Posted in Book review, Books, Helmet Reading Challenge, Popsugar Reading Challenge, Reading Challenge

Book Review: The Duke And I by Julia Quinn

First book read for this year was the Duke and I by Julia Quinn. I was in the mood to start this year with a light romance and I did not expect The Duke and I to be such a controversial book. When I noticed the new series Bridgerton, I knew I’d be hooked on the show. Historical romance drama/comedy? Count me in! And of course when I heard that the show is based on a book series, I had to read the book before watching the series on Netflix. I kinda wish I hadn’t, even though 80% of the book was enjoyable.

The main couple as seen on the Netflix series Bridgerton

I was so ready to just enjoy a fluffy, historical romance (sort of if Jane Austen would have written for a more steamy Harlequin series), so imagine the surprise and disappointment when the book offered a very weird, disturbing twist towards the end. I can only hope that the Netflix series handles the scene differently when eventually I will watch all the episodes.

The book was originally published in 2001, but in case someone hasn’t read the book or watched the Netflix adaptation, beware of spoilers.

The premise of the book is very good for anyone expecting to read a light historical romance. It’s early 1800s, there is a gossip columnist (very Gossip Girl) that reveals details and secrets of the high society of London and there is the big Bridgerton family with their eldest daughter Daphne in search of her husband. Then we have the juicy plot between the dashing Duke of Hastings and Daphne where they pretend to be courting and of course end up falling in love. So far so good? Yes. The build up between the Duke of Hastings and Daphne Bridgerton was done well. They have a connection, a common goal to each survive the social season: the Duke not married and Daphne with a husband. Along the way they become friends, there is chemistry, flirtation, a duel, a wedding, lessons of sex for the virgin maiden. As a reader you know that all is going as should in a historical romance: the hero and heroine will eventually fall in love and get married and live happily ever after. What you don’t expect is for the heroine to rape her husband in order to get pregnant. I mean, what was that? Why, why, why. It was such a facepalm moment after reading a very enjoyable romance between these two characters.

The Duke of Hastings doesn’t want children because he hated his father and vowed to end the family line. Daphne has always wanted children, but agrees to marry the Duke even when he says he won’t ever have children. The trick here was that he didn’t actually say he can’t have kids e.g. for some medical reason so he was somewhat untruthful to Daphne. Daphne on the other hand doesn’t even know how children are made and agrees to these terms because she loves him and wants to save his life (there was a duel happening). At some point Daphne realises that something is odd when the Duke always uses the pull-out method when they have sex in stead of coming in her. She confronts him and they have a big fight leading to the Duke of Hastings going away to drink his anger away and Daphne devastated about him lying to her about his ability of having children. So then the Duke comes home from very drunk and Daphne helps him to bed and they go to sleep. And then at some point they end up having sex. He is still drunk and she has the idea of using this moment to her advantage to see if she could become pregnant. At this point the duke is still drunk but very willing to have sex. So she takes control, straddles him and keeps him still in the moment of orgasm so he cannot pull out even when he tries. And so a moment of passionate (drunk) sex becomes a moment of abuse.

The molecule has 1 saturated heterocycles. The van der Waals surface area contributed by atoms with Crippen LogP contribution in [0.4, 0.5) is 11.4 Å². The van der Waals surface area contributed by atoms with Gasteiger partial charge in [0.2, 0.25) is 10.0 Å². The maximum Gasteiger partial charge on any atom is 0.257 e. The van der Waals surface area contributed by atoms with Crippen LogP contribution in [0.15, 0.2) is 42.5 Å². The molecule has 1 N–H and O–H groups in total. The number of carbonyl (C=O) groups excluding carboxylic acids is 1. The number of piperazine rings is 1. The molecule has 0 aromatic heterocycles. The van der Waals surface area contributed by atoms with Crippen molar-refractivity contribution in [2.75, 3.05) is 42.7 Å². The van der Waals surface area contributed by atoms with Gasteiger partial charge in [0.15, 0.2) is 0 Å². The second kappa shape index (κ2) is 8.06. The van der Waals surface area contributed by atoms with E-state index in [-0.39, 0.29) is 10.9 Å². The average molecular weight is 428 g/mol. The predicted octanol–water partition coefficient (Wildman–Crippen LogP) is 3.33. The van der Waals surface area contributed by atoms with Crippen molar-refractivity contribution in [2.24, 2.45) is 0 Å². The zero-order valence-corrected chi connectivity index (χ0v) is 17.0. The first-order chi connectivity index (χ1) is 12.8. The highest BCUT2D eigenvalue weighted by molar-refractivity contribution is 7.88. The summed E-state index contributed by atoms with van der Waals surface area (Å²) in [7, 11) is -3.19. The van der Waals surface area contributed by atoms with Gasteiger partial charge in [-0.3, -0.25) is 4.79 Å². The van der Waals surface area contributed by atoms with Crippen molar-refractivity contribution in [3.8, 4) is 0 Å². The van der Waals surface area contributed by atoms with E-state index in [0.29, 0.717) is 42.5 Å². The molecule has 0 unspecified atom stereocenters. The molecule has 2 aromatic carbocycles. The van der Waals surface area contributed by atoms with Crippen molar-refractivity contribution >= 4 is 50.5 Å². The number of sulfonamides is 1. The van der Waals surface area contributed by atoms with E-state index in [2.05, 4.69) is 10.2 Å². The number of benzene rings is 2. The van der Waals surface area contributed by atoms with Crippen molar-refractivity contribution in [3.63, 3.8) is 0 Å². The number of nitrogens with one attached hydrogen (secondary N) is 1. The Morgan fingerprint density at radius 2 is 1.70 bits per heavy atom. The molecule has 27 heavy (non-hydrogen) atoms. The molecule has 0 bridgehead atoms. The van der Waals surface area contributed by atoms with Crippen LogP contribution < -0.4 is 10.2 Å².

That’s just a horrible scene to have in a fluffy, romantic book. If the roles had been reversed, I believe there would have been more discussion about this scene even in the early 2000s when the book was published. I get that back then there was perhaps less talk about what is considered consent and what isn’t. But reading the scene in this day felt really disturbing. Especially since afterwards the characters have very little discussion about what had happened and the story just sort of gets back on the romance track of them realising that they can’t live without one another and having that traditional happy ending. Characters make mistakes, sure, but when they do the mistakes should be addressed more thoroughly, otherwise things like rape/abuse can just be thrown at characters without any true meaning to the story or the development of its characters. I hope the developers of the Netflix series have dealt better with this scene if it’s included, since it’s now year 2021 and we hopefully know better than to include meaningless abuse/rape scenes in entertainment.

Since I did enjoy 80% of the book I think I’ll read the next one of the series which focuses of another sibling of the Bridgerton family. I hope I won’t be disappointed.

The Duke And I by Julia Quinn fills these prompts from the two Reading Challenges I’m doing this year:
A book related to a TV series or a film (Helmet Reading Challenge)
A book set somewhere you’d like to visit in 2021 (Popsugar Reading Challenge)


I love books, games and the coziness of our house (currently it's the kingdom of me and my husband). My work in a game studio as a Senior HR Specialist keeps me busy and social, but I am an introvert in my core. Navigating life between my very social work and my introvert, less social personality can be tricky and it goes hand in hand with my interest in overall personal well-being.

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